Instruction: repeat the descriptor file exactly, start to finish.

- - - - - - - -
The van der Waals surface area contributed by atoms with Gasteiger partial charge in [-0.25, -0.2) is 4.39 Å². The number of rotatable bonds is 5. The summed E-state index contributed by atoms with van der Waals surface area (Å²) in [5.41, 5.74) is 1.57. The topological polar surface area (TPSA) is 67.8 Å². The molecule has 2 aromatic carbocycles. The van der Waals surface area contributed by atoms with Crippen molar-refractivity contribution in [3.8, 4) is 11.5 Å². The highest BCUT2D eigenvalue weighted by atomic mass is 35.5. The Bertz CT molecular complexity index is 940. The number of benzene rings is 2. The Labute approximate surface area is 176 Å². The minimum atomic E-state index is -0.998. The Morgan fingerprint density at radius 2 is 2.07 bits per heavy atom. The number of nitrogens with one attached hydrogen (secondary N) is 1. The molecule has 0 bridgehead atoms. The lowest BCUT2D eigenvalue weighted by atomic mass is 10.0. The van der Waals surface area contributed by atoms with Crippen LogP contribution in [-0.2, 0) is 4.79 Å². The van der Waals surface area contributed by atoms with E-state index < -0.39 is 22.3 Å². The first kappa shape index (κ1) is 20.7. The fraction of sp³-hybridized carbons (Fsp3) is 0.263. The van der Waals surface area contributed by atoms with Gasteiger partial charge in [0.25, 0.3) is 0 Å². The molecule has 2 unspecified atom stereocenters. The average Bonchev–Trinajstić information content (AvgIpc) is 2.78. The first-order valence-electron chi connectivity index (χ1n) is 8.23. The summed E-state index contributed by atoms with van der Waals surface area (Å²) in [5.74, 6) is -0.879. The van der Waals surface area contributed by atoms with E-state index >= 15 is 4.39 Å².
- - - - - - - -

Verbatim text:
The van der Waals surface area contributed by atoms with Gasteiger partial charge in [-0.25, -0.2) is 4.39 Å². The number of rotatable bonds is 5. The summed E-state index contributed by atoms with van der Waals surface area (Å²) in [5.41, 5.74) is 1.57. The topological polar surface area (TPSA) is 67.8 Å². The molecule has 2 aromatic carbocycles. The van der Waals surface area contributed by atoms with Crippen molar-refractivity contribution in [3.8, 4) is 11.5 Å². The highest BCUT2D eigenvalue weighted by atomic mass is 35.5. The Bertz CT molecular complexity index is 940. The number of benzene rings is 2. The Labute approximate surface area is 176 Å². The minimum atomic E-state index is -0.998. The Morgan fingerprint density at radius 2 is 2.07 bits per heavy atom. The number of nitrogens with one attached hydrogen (secondary N) is 1. The molecule has 0 bridgehead atoms. The lowest BCUT2D eigenvalue weighted by atomic mass is 10.0. The van der Waals surface area contributed by atoms with Crippen LogP contribution in [-0.2, 0) is 4.79 Å². The van der Waals surface area contributed by atoms with E-state index < -0.39 is 22.3 Å². The first kappa shape index (κ1) is 20.7. The fraction of sp³-hybridized carbons (Fsp3) is 0.263. The van der Waals surface area contributed by atoms with Gasteiger partial charge in [0.25, 0.3) is 0 Å². The molecule has 2 unspecified atom stereocenters. The average Bonchev–Trinajstić information content (AvgIpc) is 2.78. The first-order valence-electron chi connectivity index (χ1n) is 8.23. The summed E-state index contributed by atoms with van der Waals surface area (Å²) in [5.74, 6) is -0.879. The van der Waals surface area contributed by atoms with E-state index >= 15 is 4.39 Å².